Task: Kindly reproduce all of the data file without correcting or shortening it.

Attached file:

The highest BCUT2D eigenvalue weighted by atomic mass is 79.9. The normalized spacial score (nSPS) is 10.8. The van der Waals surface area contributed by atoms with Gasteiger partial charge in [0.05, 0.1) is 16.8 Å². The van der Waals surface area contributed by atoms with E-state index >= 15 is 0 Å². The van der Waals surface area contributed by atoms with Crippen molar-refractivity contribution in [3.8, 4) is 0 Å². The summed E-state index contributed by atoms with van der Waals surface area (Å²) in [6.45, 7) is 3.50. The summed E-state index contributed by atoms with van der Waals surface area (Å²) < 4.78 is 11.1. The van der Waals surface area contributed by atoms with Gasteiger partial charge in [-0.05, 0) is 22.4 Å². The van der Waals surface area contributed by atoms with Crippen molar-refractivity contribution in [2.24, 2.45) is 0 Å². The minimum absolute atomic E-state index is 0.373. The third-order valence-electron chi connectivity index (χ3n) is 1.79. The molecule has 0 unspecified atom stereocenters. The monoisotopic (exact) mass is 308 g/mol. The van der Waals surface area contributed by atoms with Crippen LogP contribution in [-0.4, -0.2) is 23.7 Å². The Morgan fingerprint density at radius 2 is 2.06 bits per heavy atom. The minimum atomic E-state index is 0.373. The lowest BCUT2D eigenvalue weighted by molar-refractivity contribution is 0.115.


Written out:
The highest BCUT2D eigenvalue weighted by atomic mass is 79.9. The normalized spacial score (nSPS) is 10.8. The van der Waals surface area contributed by atoms with Gasteiger partial charge in [0.05, 0.1) is 16.8 Å². The van der Waals surface area contributed by atoms with E-state index >= 15 is 0 Å². The van der Waals surface area contributed by atoms with Crippen molar-refractivity contribution in [3.8, 4) is 0 Å². The summed E-state index contributed by atoms with van der Waals surface area (Å²) in [6.45, 7) is 3.50. The summed E-state index contributed by atoms with van der Waals surface area (Å²) < 4.78 is 11.1. The van der Waals surface area contributed by atoms with Gasteiger partial charge in [-0.05, 0) is 22.4 Å². The van der Waals surface area contributed by atoms with Crippen molar-refractivity contribution in [2.24, 2.45) is 0 Å². The minimum absolute atomic E-state index is 0.373. The third-order valence-electron chi connectivity index (χ3n) is 1.79. The molecule has 0 unspecified atom stereocenters. The monoisotopic (exact) mass is 308 g/mol. The van der Waals surface area contributed by atoms with Crippen LogP contribution in [-0.4, -0.2) is 23.7 Å². The Morgan fingerprint density at radius 2 is 2.06 bits per heavy atom. The minimum atomic E-state index is 0.373. The lowest BCUT2D eigenvalue weighted by molar-refractivity contribution is 0.115.